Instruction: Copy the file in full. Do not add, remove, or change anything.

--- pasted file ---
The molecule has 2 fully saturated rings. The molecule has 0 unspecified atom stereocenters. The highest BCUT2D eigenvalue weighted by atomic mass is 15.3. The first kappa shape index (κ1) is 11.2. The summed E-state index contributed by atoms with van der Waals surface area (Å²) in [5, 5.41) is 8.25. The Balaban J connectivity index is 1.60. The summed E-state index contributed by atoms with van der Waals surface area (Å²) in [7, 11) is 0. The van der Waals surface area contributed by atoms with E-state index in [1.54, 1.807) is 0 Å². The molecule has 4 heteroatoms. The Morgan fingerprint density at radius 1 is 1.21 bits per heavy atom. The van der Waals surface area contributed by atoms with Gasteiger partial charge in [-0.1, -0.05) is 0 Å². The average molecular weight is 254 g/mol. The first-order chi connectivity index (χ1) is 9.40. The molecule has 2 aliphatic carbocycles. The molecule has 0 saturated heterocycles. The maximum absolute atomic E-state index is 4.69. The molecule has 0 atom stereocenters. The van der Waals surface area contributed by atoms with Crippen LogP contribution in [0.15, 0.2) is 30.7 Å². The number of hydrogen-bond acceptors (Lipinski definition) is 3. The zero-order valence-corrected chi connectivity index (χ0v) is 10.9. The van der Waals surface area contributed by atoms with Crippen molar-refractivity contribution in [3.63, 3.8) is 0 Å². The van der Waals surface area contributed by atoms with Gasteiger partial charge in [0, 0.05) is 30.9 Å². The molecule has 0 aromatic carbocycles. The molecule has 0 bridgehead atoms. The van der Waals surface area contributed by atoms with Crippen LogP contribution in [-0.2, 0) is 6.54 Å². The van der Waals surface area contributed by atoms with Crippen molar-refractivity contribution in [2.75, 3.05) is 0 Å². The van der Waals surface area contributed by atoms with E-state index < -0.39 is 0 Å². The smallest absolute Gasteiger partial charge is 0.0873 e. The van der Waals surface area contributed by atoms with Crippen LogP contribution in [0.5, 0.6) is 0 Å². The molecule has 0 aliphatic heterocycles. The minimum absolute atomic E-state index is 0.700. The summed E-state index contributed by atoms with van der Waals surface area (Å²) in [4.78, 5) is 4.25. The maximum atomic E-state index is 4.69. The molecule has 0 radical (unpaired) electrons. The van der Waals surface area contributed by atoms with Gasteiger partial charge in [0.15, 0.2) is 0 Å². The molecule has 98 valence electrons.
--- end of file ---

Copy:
The molecule has 2 fully saturated rings. The molecule has 0 unspecified atom stereocenters. The highest BCUT2D eigenvalue weighted by atomic mass is 15.3. The first kappa shape index (κ1) is 11.2. The summed E-state index contributed by atoms with van der Waals surface area (Å²) in [5, 5.41) is 8.25. The Balaban J connectivity index is 1.60. The summed E-state index contributed by atoms with van der Waals surface area (Å²) in [7, 11) is 0. The van der Waals surface area contributed by atoms with E-state index in [1.54, 1.807) is 0 Å². The molecule has 4 heteroatoms. The Morgan fingerprint density at radius 1 is 1.21 bits per heavy atom. The van der Waals surface area contributed by atoms with Gasteiger partial charge in [-0.1, -0.05) is 0 Å². The average molecular weight is 254 g/mol. The first-order chi connectivity index (χ1) is 9.40. The molecule has 2 aliphatic carbocycles. The molecule has 0 saturated heterocycles. The maximum absolute atomic E-state index is 4.69. The molecule has 0 atom stereocenters. The van der Waals surface area contributed by atoms with Crippen LogP contribution in [0.15, 0.2) is 30.7 Å². The number of hydrogen-bond acceptors (Lipinski definition) is 3. The zero-order valence-corrected chi connectivity index (χ0v) is 10.9. The van der Waals surface area contributed by atoms with Crippen molar-refractivity contribution in [3.63, 3.8) is 0 Å². The van der Waals surface area contributed by atoms with Gasteiger partial charge in [0, 0.05) is 30.9 Å². The molecule has 0 aromatic carbocycles. The molecule has 0 bridgehead atoms. The van der Waals surface area contributed by atoms with Crippen LogP contribution in [-0.2, 0) is 6.54 Å². The van der Waals surface area contributed by atoms with Crippen molar-refractivity contribution in [2.75, 3.05) is 0 Å². The van der Waals surface area contributed by atoms with E-state index < -0.39 is 0 Å². The smallest absolute Gasteiger partial charge is 0.0873 e. The van der Waals surface area contributed by atoms with Crippen LogP contribution in [0.5, 0.6) is 0 Å². The molecule has 0 aliphatic heterocycles. The minimum absolute atomic E-state index is 0.700. The summed E-state index contributed by atoms with van der Waals surface area (Å²) in [4.78, 5) is 4.25. The maximum atomic E-state index is 4.69. The molecule has 0 radical (unpaired) electrons. The van der Waals surface area contributed by atoms with Gasteiger partial charge in [0.15, 0.2) is 0 Å². The molecule has 98 valence electrons.